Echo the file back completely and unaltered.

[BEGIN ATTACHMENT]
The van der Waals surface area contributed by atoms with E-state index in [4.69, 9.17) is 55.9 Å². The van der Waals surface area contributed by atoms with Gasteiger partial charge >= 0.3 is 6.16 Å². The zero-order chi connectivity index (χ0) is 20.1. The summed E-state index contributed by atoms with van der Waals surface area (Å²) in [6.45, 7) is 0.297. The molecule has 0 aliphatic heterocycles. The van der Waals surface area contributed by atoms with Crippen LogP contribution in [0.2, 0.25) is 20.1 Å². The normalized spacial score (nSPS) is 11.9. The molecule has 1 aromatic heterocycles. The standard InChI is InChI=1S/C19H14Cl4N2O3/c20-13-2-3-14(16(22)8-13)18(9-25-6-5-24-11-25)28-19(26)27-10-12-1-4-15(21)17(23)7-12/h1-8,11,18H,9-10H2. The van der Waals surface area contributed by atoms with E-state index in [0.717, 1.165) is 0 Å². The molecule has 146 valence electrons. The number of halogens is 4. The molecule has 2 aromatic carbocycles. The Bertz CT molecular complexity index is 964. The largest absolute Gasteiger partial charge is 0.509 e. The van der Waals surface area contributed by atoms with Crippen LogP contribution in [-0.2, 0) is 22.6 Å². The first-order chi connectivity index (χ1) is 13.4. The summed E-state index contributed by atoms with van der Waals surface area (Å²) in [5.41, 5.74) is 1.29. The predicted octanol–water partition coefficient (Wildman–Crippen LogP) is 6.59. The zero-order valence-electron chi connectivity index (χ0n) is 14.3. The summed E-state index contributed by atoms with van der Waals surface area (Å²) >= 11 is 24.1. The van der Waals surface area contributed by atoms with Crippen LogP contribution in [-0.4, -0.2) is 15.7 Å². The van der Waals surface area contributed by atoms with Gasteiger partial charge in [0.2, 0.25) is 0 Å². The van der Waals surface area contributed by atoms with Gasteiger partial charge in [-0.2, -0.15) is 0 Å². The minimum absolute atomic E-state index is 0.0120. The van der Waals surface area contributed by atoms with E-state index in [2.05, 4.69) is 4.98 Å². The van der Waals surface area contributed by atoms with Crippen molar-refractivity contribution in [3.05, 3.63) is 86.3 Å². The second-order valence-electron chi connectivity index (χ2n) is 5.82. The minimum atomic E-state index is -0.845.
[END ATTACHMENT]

The van der Waals surface area contributed by atoms with E-state index in [4.69, 9.17) is 55.9 Å². The van der Waals surface area contributed by atoms with Gasteiger partial charge >= 0.3 is 6.16 Å². The zero-order chi connectivity index (χ0) is 20.1. The summed E-state index contributed by atoms with van der Waals surface area (Å²) in [6.45, 7) is 0.297. The molecule has 0 aliphatic heterocycles. The van der Waals surface area contributed by atoms with Crippen LogP contribution in [0.2, 0.25) is 20.1 Å². The normalized spacial score (nSPS) is 11.9. The molecule has 1 aromatic heterocycles. The standard InChI is InChI=1S/C19H14Cl4N2O3/c20-13-2-3-14(16(22)8-13)18(9-25-6-5-24-11-25)28-19(26)27-10-12-1-4-15(21)17(23)7-12/h1-8,11,18H,9-10H2. The van der Waals surface area contributed by atoms with E-state index in [0.717, 1.165) is 0 Å². The molecule has 146 valence electrons. The number of halogens is 4. The molecule has 2 aromatic carbocycles. The Bertz CT molecular complexity index is 964. The largest absolute Gasteiger partial charge is 0.509 e. The van der Waals surface area contributed by atoms with Crippen LogP contribution in [-0.2, 0) is 22.6 Å². The first-order chi connectivity index (χ1) is 13.4. The summed E-state index contributed by atoms with van der Waals surface area (Å²) in [5.41, 5.74) is 1.29. The predicted octanol–water partition coefficient (Wildman–Crippen LogP) is 6.59. The zero-order valence-electron chi connectivity index (χ0n) is 14.3. The summed E-state index contributed by atoms with van der Waals surface area (Å²) >= 11 is 24.1. The van der Waals surface area contributed by atoms with Crippen LogP contribution in [-0.4, -0.2) is 15.7 Å². The van der Waals surface area contributed by atoms with Gasteiger partial charge in [0.2, 0.25) is 0 Å². The van der Waals surface area contributed by atoms with Gasteiger partial charge in [-0.2, -0.15) is 0 Å². The minimum absolute atomic E-state index is 0.0120. The van der Waals surface area contributed by atoms with E-state index in [2.05, 4.69) is 4.98 Å². The van der Waals surface area contributed by atoms with Crippen molar-refractivity contribution in [3.05, 3.63) is 86.3 Å². The second-order valence-electron chi connectivity index (χ2n) is 5.82. The minimum atomic E-state index is -0.845.